The Bolivian San Agustin Remote Observatory

The Bolivian San Agustin Remote Observatory     

Gabriel Andres Jaimes Illanes, the IAU National Education Coordinator for Bolivia and member of the San Agustin Educational Foundation (FESA), reports on plans to develop a remote observatory to support astronomy outreach in Bolivia.   

Read article in the fully formatted PDF of the Europlanet Magazine.

Astronomy is an intrinsic part of humanity’s world and cultural heritage. Talking about topics related to the Andean constellations, observation with instruments, outreach activities, cultural astronomy and archaeoastronomy is common in amateur clubs and schools throughout Bolivia. Astronomy is not an official subject within the national curriculum or our education system. However, topics relating to the Solar System, the Universe and stellar evolution can be found even in elementary school, and the capacity of astronomy to inspire is widely recognised.

The Bolivian San Agustin Remote Observatory is an initiative managed by San Agustín Educational Foundation (FESA) and supported by the 2021 round of the Europlanet Public Engagement Funding Scheme. It seeks to develop sustainable collaboration, inclusive participation, high-quality educational experiences, and innovation in research activities. Located in the city of Cochabamba, the project will put in place the instrumentation and the physical and management structures to create an efficient observatory that results in significant impact. 

The evolution of astronomical instrumentation over the last fifteen years has allowed students, teachers, amateur astronomers, and interested people to make tangible contributions to the field of astronomy so that, as well as sharing their passion, they can carry out real research. Observations that make use of computerised mounts, corrective optics, narrow band filters, solar telescopes and generic accessories can generate a great variety of astronomical data and knowledge.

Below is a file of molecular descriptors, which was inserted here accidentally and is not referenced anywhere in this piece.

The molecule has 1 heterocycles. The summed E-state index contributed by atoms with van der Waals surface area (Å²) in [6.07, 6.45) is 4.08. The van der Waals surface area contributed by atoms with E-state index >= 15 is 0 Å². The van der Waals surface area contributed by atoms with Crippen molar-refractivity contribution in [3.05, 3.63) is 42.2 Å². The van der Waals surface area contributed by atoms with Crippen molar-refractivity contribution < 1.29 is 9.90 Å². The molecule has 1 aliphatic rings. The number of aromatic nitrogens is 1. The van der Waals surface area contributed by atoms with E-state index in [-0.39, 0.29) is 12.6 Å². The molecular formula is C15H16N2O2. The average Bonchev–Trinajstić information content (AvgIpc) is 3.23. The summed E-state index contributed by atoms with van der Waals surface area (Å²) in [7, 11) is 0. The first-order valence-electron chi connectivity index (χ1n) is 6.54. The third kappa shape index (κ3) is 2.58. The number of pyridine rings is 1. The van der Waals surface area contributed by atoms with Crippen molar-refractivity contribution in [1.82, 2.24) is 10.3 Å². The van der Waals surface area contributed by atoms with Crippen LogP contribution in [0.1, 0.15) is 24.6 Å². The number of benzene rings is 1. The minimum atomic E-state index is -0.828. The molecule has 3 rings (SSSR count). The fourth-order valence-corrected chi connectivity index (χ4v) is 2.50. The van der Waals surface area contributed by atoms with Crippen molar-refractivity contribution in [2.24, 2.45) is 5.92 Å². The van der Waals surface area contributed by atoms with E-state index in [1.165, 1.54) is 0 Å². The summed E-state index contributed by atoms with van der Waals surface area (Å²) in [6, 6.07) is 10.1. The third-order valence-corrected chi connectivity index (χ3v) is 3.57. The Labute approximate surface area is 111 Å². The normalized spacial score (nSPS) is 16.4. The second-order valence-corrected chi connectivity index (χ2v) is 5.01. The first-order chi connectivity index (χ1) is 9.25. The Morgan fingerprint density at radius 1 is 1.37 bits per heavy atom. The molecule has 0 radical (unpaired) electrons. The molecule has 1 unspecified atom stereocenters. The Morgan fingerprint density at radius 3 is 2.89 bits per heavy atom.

However, like everywhere around the world, the current pandemic situation has had a direct impact on educational systems in Bolivia, and made public access to scientific facilities and observations more challenging. Outreach to rural populations in remote regions, where telecommunications access is also often limited, has been particularly affected. 

The San Agustín School, managed by FESA, has a long track-record of success for students and tutors participating in scientific olympiads. We have been the best performing school in Bolivia in four editions of the Olimpiada Científica Estudiantil Plurinacional Boliviana (OCEPB) competition, receiving awards from our state’s Vice President, as well as participating at the national, South American, Latin American and International levels. The Bolivian San Agustin Remote Observatory will be supported by this infrastructure and environment, in which we have already developed many different academic activities for students interested in astronomy. 

The FESA foundation believes that astronomy and space sciences present a great opportunity for us to contribute significantly to our community through the generation of educational, scientific and outreach resources. Beyond the very constructive experiences in our school astronomy club, where we have carried out virtual sessions during the pandemic, we currently hold the National Astronomy Education Coordinator (NAEC) role for the International Astronomical Union (IAU) in Bolivia. Diverse experiences and approaches will be needed to support the growth of astronomy in Bolivia, and projects such as the Bolivian San Agustin Remote Observatory have great potential for scalability and impact in this field. 

Despite our region’s strong academic performance, STEAM-trained workforce, and community of amateur astronomers, students and teachers with an interest in astronomy, the city of Cochabamba currently does not have any interactive museums for science, or observatories or planetaria. 

The grant from the Europlanet Society’s Public Engagement Funding Scheme will not only provide instruments that will enable us to implement the project, but also help us with institutional support and is an endorsement for the growth and sustainability of the project. There are many different academic, social, and sustainable challenges for developing scientific projects in Bolivia. However, we firmly believe that the key to success is through building collaborations, like in our case with Europlanet and the global planetary science community. 

Our next steps are to develop resources to train students in the use of the equipment and remote observatories. Through a programme of teacher-training, outreach activities, and positive case studies around participation in this first remote observatory in Bolivia, we hope to be able to see the eventual inclusion of astronomy in the school curriculum. 

Issue 2 of Europlanet Magazine